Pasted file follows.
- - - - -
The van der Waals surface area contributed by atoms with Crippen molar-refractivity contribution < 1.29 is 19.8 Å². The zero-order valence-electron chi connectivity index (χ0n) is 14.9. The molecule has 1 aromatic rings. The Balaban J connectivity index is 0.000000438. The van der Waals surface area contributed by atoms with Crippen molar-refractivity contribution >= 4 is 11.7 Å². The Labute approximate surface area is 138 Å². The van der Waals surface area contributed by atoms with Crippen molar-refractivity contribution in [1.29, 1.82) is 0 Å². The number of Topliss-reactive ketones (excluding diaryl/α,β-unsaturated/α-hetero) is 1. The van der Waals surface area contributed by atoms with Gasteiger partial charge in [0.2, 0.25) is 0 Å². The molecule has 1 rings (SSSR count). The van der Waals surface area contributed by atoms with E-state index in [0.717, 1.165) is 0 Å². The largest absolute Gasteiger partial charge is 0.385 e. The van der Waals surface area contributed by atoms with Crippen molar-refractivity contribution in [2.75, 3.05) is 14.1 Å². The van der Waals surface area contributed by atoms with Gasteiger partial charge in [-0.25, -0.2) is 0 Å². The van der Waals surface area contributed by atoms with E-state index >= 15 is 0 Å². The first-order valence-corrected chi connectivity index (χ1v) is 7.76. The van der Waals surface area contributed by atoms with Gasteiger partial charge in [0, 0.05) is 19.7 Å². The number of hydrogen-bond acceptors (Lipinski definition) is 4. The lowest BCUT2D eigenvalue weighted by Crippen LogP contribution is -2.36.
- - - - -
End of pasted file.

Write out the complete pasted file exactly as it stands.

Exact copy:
The van der Waals surface area contributed by atoms with Crippen molar-refractivity contribution < 1.29 is 19.8 Å². The zero-order valence-electron chi connectivity index (χ0n) is 14.9. The molecule has 1 aromatic rings. The Balaban J connectivity index is 0.000000438. The van der Waals surface area contributed by atoms with Crippen molar-refractivity contribution >= 4 is 11.7 Å². The Labute approximate surface area is 138 Å². The van der Waals surface area contributed by atoms with Crippen molar-refractivity contribution in [1.29, 1.82) is 0 Å². The number of Topliss-reactive ketones (excluding diaryl/α,β-unsaturated/α-hetero) is 1. The van der Waals surface area contributed by atoms with Gasteiger partial charge in [0.2, 0.25) is 0 Å². The molecule has 1 rings (SSSR count). The van der Waals surface area contributed by atoms with E-state index in [0.717, 1.165) is 0 Å². The largest absolute Gasteiger partial charge is 0.385 e. The van der Waals surface area contributed by atoms with Crippen molar-refractivity contribution in [2.75, 3.05) is 14.1 Å². The van der Waals surface area contributed by atoms with Gasteiger partial charge in [-0.25, -0.2) is 0 Å². The van der Waals surface area contributed by atoms with E-state index >= 15 is 0 Å². The first-order valence-corrected chi connectivity index (χ1v) is 7.76. The van der Waals surface area contributed by atoms with Gasteiger partial charge in [0, 0.05) is 19.7 Å². The number of hydrogen-bond acceptors (Lipinski definition) is 4. The lowest BCUT2D eigenvalue weighted by Crippen LogP contribution is -2.36.